Rabin insisted Israel must hold onto a significant portion of the “West Bank” to block traditional Arab invasion routes from the east and to protect both Jerusalem and the low-lying coastal plain, home to more than 70% of the nation’s population.

In his last speech in the Knesset before his assassination in 1995, Rabin declared, “The borders of the State of Israel, during the permanent solution, will be beyond the lines which existed before the Six-Day War. We will not return to the 4 June 1967 lines.”

IDF Launches New Media Weapon in Information War against Hezbollah

Friday, July 12th, 2013

The IDF has launched new interaction media websites on the Hezbollah terrorist network in a pre-emptive strike to expose the rapidly expanding empire for what it is.

The vastly researched sites provide media outlets and, more importantly, the general public with a wealth of information that is designed to help Israel overcome the worldwide media bias in favor its enemies,

Operation Cast Lead in Gaza four years ago and the war in Lebanon proved how much foreign media were hell-bent to serve up reportage with a strongly pro-Hezbollah and pro-Hamas viewpoint.

Hezbollah’s move into Syria creates a gigantic threat to Israel, much more than Hamas or even Iran at this point. Hezbollah crippled northern Israel and surprised the IDF with advanced weapons and guerilla tactics in the Second Lebanon War in 2006, and it has a huge stockpile of  missiles ready for launching to strike again.

Lt. Col. Avital Leibovitz, the IDF’s director of the new Interactive Branch, told the Jewish Press and a select number of other media outlets Thursday that in last year’s Pillar of Defense counterterrorist operation against a barrage of hundreds of missiles on southern Israel,  “mainstream media” did not accurately report the massive attacks on Israel.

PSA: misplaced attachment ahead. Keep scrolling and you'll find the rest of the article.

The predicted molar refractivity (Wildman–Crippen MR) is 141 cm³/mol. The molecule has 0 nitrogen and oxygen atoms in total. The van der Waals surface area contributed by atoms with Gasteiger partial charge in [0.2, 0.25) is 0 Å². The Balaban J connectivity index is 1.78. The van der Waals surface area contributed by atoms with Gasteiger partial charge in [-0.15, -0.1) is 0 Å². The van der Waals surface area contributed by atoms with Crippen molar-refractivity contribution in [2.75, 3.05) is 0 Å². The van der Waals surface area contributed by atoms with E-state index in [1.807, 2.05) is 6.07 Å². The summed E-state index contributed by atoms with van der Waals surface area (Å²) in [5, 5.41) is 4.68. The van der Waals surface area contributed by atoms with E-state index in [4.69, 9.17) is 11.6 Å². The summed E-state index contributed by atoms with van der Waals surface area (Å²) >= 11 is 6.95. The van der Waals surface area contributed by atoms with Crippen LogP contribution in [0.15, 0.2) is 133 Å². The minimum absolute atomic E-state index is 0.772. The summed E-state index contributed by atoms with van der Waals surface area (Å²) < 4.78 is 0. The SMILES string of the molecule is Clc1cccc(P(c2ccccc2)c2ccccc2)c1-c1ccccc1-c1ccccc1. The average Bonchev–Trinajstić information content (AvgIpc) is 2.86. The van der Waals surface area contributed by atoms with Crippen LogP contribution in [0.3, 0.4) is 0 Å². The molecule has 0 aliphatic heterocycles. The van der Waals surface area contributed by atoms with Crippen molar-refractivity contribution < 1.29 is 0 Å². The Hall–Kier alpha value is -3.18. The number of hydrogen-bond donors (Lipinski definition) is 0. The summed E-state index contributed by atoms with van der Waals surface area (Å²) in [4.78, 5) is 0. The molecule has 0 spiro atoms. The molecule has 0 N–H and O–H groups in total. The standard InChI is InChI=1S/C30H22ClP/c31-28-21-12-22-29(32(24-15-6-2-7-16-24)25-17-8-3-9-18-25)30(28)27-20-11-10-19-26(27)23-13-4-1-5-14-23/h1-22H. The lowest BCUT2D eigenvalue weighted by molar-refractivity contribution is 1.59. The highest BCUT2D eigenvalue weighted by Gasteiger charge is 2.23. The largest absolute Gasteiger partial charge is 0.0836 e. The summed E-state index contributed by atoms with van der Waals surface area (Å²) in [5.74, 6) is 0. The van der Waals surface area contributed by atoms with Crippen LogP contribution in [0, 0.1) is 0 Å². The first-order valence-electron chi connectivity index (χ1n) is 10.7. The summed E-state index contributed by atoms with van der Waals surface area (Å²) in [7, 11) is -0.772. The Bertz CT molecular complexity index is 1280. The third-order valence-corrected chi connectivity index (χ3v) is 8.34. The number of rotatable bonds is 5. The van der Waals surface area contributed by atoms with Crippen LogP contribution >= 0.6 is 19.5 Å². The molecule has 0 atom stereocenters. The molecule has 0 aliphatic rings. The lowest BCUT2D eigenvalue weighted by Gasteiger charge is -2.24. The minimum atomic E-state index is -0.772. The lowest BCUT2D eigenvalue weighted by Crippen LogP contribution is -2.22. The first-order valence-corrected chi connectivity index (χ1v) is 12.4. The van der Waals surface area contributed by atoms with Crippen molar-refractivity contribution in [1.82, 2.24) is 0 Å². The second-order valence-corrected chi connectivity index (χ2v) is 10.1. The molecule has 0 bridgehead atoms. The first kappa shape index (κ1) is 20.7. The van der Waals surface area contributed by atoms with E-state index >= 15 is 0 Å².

Now the military is striking back with its new Interactive Media Branch, which is using 30 platforms for websites in several languages – Hebrew, English, Russian, Arabic, Spanish, French and Russian.

“I am not trying to change the media,” Lt. Col. Leibovitz said. In effect, the IDF is carrying the banner of social protest groups, from the Arab world to Europe and the United States, and getting its message across on a new website while counting on a growing following on YouTube, Facebook and Twitter.

“The idea is similar in its concept of the military adapting to new war zones,” she explained. “This is a new media war zone  of interactive media.”

As of midnight tonight, the IDF has made available nine Hezbollah websites that are stocked with data and researched intelligence information exposing Hezbollah for what it is.

Although Leibovitz said she is not trying  to write an encyclopedia, the websites in fact provide a vast amount of information, with photographs, interactive maps, videos, and documented research, exposing Hezbollah as a terrorist organization and not just a  political party. One website covers its illicit drugs and money laundering operations that bring in the funds to finance terror.

Other sites deal with Nasrallah, the Hezbollah media empire and its army of terror.